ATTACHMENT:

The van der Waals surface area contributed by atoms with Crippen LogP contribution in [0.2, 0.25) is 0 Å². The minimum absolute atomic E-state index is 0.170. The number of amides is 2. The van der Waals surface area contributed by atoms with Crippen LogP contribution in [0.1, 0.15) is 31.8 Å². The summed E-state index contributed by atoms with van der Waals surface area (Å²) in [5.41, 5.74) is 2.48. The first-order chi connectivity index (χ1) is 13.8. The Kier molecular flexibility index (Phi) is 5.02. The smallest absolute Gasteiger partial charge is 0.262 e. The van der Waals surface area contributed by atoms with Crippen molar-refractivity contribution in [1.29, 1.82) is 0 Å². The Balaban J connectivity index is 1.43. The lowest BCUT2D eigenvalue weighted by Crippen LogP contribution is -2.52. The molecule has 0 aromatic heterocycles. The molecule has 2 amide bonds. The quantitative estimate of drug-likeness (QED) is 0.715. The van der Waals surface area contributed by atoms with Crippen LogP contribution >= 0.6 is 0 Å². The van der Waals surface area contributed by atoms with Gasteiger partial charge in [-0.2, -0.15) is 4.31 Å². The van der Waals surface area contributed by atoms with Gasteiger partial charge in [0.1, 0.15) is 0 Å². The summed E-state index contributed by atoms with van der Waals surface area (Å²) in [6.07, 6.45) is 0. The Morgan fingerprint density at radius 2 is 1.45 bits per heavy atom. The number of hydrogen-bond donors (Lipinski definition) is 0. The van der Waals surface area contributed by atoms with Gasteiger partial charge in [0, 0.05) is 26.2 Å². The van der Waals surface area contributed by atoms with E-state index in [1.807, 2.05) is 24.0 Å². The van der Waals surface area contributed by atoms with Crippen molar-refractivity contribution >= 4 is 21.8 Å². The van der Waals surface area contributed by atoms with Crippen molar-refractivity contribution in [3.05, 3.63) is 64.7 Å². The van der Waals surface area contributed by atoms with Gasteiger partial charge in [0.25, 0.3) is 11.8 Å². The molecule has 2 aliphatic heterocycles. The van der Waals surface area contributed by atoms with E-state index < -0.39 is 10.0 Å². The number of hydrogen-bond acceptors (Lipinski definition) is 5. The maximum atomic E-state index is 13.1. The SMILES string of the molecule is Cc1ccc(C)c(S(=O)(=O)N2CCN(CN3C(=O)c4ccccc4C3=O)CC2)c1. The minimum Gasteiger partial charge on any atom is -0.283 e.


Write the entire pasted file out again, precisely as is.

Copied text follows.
The van der Waals surface area contributed by atoms with Crippen LogP contribution in [0.2, 0.25) is 0 Å². The minimum absolute atomic E-state index is 0.170. The number of amides is 2. The van der Waals surface area contributed by atoms with Crippen LogP contribution in [0.1, 0.15) is 31.8 Å². The summed E-state index contributed by atoms with van der Waals surface area (Å²) in [5.41, 5.74) is 2.48. The first-order chi connectivity index (χ1) is 13.8. The Kier molecular flexibility index (Phi) is 5.02. The smallest absolute Gasteiger partial charge is 0.262 e. The van der Waals surface area contributed by atoms with Crippen molar-refractivity contribution in [1.29, 1.82) is 0 Å². The Balaban J connectivity index is 1.43. The lowest BCUT2D eigenvalue weighted by Crippen LogP contribution is -2.52. The molecule has 0 aromatic heterocycles. The molecule has 2 amide bonds. The quantitative estimate of drug-likeness (QED) is 0.715. The van der Waals surface area contributed by atoms with Crippen LogP contribution >= 0.6 is 0 Å². The van der Waals surface area contributed by atoms with Gasteiger partial charge in [-0.2, -0.15) is 4.31 Å². The van der Waals surface area contributed by atoms with Gasteiger partial charge in [0.1, 0.15) is 0 Å². The summed E-state index contributed by atoms with van der Waals surface area (Å²) in [6.07, 6.45) is 0. The Morgan fingerprint density at radius 2 is 1.45 bits per heavy atom. The number of hydrogen-bond donors (Lipinski definition) is 0. The van der Waals surface area contributed by atoms with Gasteiger partial charge in [0, 0.05) is 26.2 Å². The van der Waals surface area contributed by atoms with E-state index in [1.807, 2.05) is 24.0 Å². The van der Waals surface area contributed by atoms with Crippen molar-refractivity contribution >= 4 is 21.8 Å². The van der Waals surface area contributed by atoms with Crippen molar-refractivity contribution in [3.05, 3.63) is 64.7 Å². The van der Waals surface area contributed by atoms with Gasteiger partial charge in [0.25, 0.3) is 11.8 Å². The molecule has 2 aliphatic heterocycles. The van der Waals surface area contributed by atoms with E-state index < -0.39 is 10.0 Å². The number of hydrogen-bond acceptors (Lipinski definition) is 5. The maximum atomic E-state index is 13.1. The SMILES string of the molecule is Cc1ccc(C)c(S(=O)(=O)N2CCN(CN3C(=O)c4ccccc4C3=O)CC2)c1. The minimum Gasteiger partial charge on any atom is -0.283 e.